Eric Mayes experienced the University of Michigan as a Black student and later a Black student-athlete.
Mayes, co-captain of U-M’s 1997 national championship football team, will bring those vantage points to his role as moderator of “Intersection of Black Lives: Demystifying Black student and student-athlete experiences,” as part of the annual Rev. Dr. Martin Luther King, Jr. Symposium.
The virtual event is from 5:30-7 p.m. Jan. 27 and is the result of a partnership between the Alumni Association, the Football Alumni of Michigan and the University of Michigan Black Alumni Association. Registration is open until Jan. 26, and registrants can submit questions through registration by Jan. 25 or during the event through a live question-and-answer tool. The event features the following panelists:
- Jehu Chesson, a wide receiver from 2013-16 who grew up in Liberia.
- Dennis Franklin, the first Black quarterback at U-M, who played from 1971-74.
- Dhani Jones, a linebacker from 1997-99 who played on the national championship team of 1997.
- Rod Payne, a center at U-M from 1993-96.
Mayes spent a year as a U-M student before walking on to the football team in the spring of 1995. Two years later the team went undefeated, winning the Rose Bowl and a national championship.
“It’s great to give people an inside look across multiple eras of what it was like for many African-American student-athletes, particularly those that played U-M football, which is often seen as the front door of the university,” Mayes said.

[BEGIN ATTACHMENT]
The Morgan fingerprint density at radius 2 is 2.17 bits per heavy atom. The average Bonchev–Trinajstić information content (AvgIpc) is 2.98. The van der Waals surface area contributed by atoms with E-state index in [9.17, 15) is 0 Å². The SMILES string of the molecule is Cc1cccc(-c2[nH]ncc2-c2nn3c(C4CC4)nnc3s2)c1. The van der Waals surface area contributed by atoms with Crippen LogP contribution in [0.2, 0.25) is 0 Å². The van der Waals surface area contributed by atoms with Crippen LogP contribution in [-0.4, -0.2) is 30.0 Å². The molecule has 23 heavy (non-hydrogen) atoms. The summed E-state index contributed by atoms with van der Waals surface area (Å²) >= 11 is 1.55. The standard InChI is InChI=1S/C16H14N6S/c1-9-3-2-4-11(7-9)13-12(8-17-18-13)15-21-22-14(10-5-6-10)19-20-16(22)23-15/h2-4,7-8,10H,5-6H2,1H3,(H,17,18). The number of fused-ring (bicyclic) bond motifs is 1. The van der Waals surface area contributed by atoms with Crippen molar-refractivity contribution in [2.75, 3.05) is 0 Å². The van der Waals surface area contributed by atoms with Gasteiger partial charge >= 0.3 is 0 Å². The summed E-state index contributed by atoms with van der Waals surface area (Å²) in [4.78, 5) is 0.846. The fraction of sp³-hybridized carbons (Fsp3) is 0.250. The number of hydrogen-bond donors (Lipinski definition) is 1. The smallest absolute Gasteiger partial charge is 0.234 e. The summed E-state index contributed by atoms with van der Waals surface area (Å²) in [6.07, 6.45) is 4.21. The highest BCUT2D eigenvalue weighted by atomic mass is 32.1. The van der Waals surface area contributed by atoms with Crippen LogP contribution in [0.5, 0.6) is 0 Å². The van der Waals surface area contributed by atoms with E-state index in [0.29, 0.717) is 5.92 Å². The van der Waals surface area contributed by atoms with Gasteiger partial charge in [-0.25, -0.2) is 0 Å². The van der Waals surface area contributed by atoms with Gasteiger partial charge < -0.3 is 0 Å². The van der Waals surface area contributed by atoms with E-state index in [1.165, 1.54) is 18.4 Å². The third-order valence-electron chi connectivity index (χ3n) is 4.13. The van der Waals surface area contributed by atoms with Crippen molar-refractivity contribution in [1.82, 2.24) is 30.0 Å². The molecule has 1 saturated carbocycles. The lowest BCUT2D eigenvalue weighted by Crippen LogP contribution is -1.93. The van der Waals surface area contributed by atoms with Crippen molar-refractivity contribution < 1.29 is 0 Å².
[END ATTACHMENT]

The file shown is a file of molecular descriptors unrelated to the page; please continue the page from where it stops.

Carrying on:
“African-American football players have had a unique experience, especially if examined in parallel with the civil rights and social and racial justice movements that have touched the lives of Black men on campus at every one of these eras.”
Jason Cummings, programming chair for FAM, organized the panel with an eye toward representing as many of those eras as possible.
“The ecosystem of a football player on campus is not just football. The experience of a football player is also influenced by academics, campus culture and socio-economic standing. These factors can drive very unique individual experiences within a team that can vary depending on the era,” said Cummings, who played football at U-M from 1996-98.
“FAM promotes inclusiveness and unity among the Michigan football alumni base. That’s the energy we wanted to bring to the symposium. By partnering with AAUM and UMBA, we were able to create a forum for football players across different generations to share their story.”
The event is the first of a two-part series, the second taking place Feb. 18 and featuring athletes from sports besides football.
“It will be wonderful to hear from former student-athletes how they addressed social injustice even while they were on campus, what happened after graduation and how their time at U-M impacted that social activism,” said Ayanna McConnell, executive director of university/student engagement and LEAD scholars for the Alumni Association.
“We want to create a space for students and student-athletes to understand each other’s experiences, and hear how alumni have stayed connected through networks like UMBA, the Alumni Association and FAM.”